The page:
A naturalist and geologist, Charles Darwin is best known for his contributions to evolutionary theory that establish all species of life have descended from common ancestors over time. Apart from his amazing research, findings and compelling evidence there are some quirky facts about Darwin that aren’t as widely known. Here’s a round-up of some of the more unusual.
1. Eat what you know
Appetite was not a problem for Darwin. He ate just about anything that he encountered and studied, for that matter. Perhaps this was out of necessity (survival) or maybe it was part of his enthusiasm for dining on exotic creatures. Prior to boarding the HMS Beagle, Darwin was a member of England’s Glutton Club, which regularly consumed various wild meats and birds.
- Armadillo – tastes like duck
- Puma – tastes like veal
- Tortoise – tastes like beef
- Rhea (ostrich-like bird) – tastes like chicken
- Agouti (guinea pig type rodent) – Darwin’s favorite and no comparison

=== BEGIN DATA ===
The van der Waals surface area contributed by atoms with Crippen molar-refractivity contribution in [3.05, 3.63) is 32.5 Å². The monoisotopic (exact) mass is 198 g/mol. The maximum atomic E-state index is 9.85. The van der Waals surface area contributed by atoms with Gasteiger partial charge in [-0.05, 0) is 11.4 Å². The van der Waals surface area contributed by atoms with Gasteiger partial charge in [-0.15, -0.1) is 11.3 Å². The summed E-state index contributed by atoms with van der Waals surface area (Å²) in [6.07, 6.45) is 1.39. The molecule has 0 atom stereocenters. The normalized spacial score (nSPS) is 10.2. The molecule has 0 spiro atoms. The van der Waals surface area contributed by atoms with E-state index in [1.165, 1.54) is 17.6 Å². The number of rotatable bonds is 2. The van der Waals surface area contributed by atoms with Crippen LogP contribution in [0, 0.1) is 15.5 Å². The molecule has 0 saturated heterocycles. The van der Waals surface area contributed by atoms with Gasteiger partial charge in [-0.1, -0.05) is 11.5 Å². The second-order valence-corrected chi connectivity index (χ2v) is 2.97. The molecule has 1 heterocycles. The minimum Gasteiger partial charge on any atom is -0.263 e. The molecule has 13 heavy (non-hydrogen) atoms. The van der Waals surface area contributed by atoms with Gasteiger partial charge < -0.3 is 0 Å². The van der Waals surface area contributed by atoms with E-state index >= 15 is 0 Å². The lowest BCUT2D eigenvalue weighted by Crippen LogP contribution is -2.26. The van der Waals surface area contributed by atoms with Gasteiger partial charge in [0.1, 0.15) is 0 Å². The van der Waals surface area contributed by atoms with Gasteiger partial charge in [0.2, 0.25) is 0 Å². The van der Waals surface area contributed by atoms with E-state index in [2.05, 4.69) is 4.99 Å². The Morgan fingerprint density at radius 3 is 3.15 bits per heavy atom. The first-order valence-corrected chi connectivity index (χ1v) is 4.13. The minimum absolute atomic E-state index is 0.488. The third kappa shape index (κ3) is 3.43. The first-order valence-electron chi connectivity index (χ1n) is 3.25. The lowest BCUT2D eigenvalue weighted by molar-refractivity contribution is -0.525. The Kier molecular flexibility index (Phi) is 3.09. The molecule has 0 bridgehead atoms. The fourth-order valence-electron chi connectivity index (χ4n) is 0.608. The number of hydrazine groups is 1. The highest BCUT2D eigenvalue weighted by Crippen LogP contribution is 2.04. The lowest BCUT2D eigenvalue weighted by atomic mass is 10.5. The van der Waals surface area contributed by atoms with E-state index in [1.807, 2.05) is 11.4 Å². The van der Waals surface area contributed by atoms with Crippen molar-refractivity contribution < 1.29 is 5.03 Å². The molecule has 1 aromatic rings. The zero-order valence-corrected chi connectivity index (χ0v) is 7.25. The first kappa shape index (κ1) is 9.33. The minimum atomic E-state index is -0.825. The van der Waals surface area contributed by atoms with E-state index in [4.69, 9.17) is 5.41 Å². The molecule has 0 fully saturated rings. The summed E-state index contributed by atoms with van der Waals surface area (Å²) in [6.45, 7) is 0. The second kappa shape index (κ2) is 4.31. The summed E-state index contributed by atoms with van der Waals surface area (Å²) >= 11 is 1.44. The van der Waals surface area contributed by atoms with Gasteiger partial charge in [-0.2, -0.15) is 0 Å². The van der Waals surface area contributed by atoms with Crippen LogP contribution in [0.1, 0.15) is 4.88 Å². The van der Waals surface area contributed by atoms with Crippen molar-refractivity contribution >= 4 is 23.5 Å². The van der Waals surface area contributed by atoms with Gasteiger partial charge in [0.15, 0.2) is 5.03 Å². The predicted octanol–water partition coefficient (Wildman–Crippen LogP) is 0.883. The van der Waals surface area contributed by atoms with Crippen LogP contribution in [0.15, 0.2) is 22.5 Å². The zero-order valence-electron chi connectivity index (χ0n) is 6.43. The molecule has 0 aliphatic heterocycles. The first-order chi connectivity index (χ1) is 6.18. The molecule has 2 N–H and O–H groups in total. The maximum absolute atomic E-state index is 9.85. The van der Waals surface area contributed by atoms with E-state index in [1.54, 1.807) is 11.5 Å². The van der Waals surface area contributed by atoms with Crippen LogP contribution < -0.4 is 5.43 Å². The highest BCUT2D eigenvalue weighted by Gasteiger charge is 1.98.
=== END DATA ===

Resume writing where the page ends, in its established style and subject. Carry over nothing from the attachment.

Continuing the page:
- Owl – indescribable
2. The gift of Mother Nature
On Darwin’s 25th birthday in 1834, Captain Robert Fitzroy named a mountain after him in Tierra del Fuego, an archipelago off the southernmost tip of the South American mainland, across the Strait of Magellan. The mountain is known as Mount Darwin. Happy birthday big time (literally)! The mountain is just shy of 8, 000 feet tall.
3. Keeping it in the family
As passionate as Darwin was about the importance of genetics in natural selection he ultimately decided to marry his first cousin, Emma Wedgwood. Can you say irony? The couple went on to have 10 children and Darwin was a dedicated and caring father. Truth be told, Darwin wasn’t the first guy to enter into matrimony with a cousin. aria Barbara Bach
- Physicist Albert Einstein and his mother’s first cousin Elsa Löwenthal née Einstein
- Outlaw Jesse James and his first cousin Zerelda “Zee” Mimms
- Author Edgar Allan Poe and his cousin Virginia Clemm
- Novelist H.G. Wells and his first cousin Isabel Mary Wells
4. Almost missed the boat
The ship that took Darwin to the Galapagos Islands was almost a no go. For starters, the Captain had someone else in mind and Darwin’s dad had to be convinced to allow him to go abroad. It was only because the Captain’s friend turned down the job that Darwin was able to join the crew and set sail for South America.